Yonatan graduated from Ohr Torah Stone’s “Ariel” High School with a record number of matriculation units | “When I set myself a goal – failure is not an option”
Noam (Dvul) Dvir | 12 July, 2021
Tens of thousands of high school seniors completed their studies this year, but not before successfully completing their matriculation exams.
Twenty-one matriculation units are the requirement for a full high school diploma – except that Yonatan (18), a senior at the Ohr Torah Stone educational network’s Ariel religious high school in Jerusalem, did not stop there. His high school diploma consists of no less than sixty units, half of which are in science tracks – an extremely rare achievement, unheard of in the Ministry of Education’s examination unit.
In English, math, physics, computer science, and Arabic for instance, Yonatan reached the highest possible level – five study units – attaining a score of 100 in each one. He also submitted a comprehensive thesis in history on the topic of Budapest Jewry during the Holocaust on the level of a college research paper. Yonatan relates that Covid-19 actually helped him manage the tight schedule; “the time I saved on travel, alongside the fact that Zoom classes began on time and there were no conflicts in the exam schedule helped me a lot,” he explains.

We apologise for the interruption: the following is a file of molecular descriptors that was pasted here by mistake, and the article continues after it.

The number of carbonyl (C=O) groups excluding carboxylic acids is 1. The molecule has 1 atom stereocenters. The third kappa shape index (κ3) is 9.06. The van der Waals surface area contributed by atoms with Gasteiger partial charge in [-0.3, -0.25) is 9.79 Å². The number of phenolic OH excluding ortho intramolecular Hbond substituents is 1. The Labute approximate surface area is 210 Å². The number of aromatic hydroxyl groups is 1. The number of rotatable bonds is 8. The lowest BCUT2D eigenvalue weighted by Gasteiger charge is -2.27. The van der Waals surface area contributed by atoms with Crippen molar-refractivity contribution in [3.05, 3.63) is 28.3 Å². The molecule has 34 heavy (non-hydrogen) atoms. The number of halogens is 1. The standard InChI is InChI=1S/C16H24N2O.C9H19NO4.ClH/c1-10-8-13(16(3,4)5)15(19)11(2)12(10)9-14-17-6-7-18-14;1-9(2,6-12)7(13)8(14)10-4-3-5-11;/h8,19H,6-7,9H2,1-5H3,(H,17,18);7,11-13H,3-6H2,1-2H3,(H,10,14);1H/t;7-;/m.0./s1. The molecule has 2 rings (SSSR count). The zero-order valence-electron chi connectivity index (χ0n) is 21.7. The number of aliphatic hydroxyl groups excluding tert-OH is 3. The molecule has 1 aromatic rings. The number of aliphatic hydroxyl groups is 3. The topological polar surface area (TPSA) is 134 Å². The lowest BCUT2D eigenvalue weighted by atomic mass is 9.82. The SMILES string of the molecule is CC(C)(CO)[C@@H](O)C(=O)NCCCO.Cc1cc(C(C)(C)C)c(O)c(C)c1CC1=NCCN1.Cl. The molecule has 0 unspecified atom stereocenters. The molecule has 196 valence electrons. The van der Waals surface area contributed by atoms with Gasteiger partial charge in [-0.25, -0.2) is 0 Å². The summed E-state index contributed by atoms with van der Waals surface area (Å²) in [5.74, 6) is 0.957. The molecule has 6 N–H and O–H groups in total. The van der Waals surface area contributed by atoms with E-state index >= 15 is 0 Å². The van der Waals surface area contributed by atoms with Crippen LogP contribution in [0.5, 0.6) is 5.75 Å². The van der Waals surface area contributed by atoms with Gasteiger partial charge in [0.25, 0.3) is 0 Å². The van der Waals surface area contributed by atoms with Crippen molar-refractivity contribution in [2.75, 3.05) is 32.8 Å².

Yonatan is 18 and studies in a communication class specifically designated for students on the autistic spectrum. The goal he set himself did not come about accidentally. Five years ago he read an article about a student by the name of Yaakov Eiderman, also a student at the Ohr Torah Stone high school, who had graduated high school with 57 matriculation units. Yonatan decided to break that record. “There were those who tried to convince me that it wasn’t possible, but I knew that when I set myself a goal – failure is not an option,” he says. Alongside the desire to break the record, he wants to send an important message: “If I can make even one student work hard to achieve the goals he sets himself, I will have succeeded.”
“The process is long and arduous,” he adds, “but there is nothing more satisfying than the moment you reach the end, and there is nothing more calming than the sigh of relief.”
Something that disturbs Yonatan is the complete lack of awareness regarding autism. “Autism is considered a slur, and that stems from total ignorance. The autistic spectrum is not limited only to being mentally challenged and having cognitive issues, but mainly consists of difficulties creating relationships and understanding social norms and situations. Students in school say to me, ‘but how are you so smart’? Or – ‘but you look so normal.’”
“The focus of our activity at Ohr Torah Stone is to enable every student to express himself to the utmost, and to realize the skills and talents of each and every individual. We strive to offer an environment that engenders interest and values,” says Yuval Farjun, principal of the Ohr Torah Ariel school. “Yonatan challenged us with the goals he set for himself, and in effect, that he set for us as well. We were very happy to accompany his growth in all spheres. It’s important to note that his matriculation grades are only a small part of his circles of activity. He is no less prominent in the fields of Torah and social involvement, and he is an example to us all.”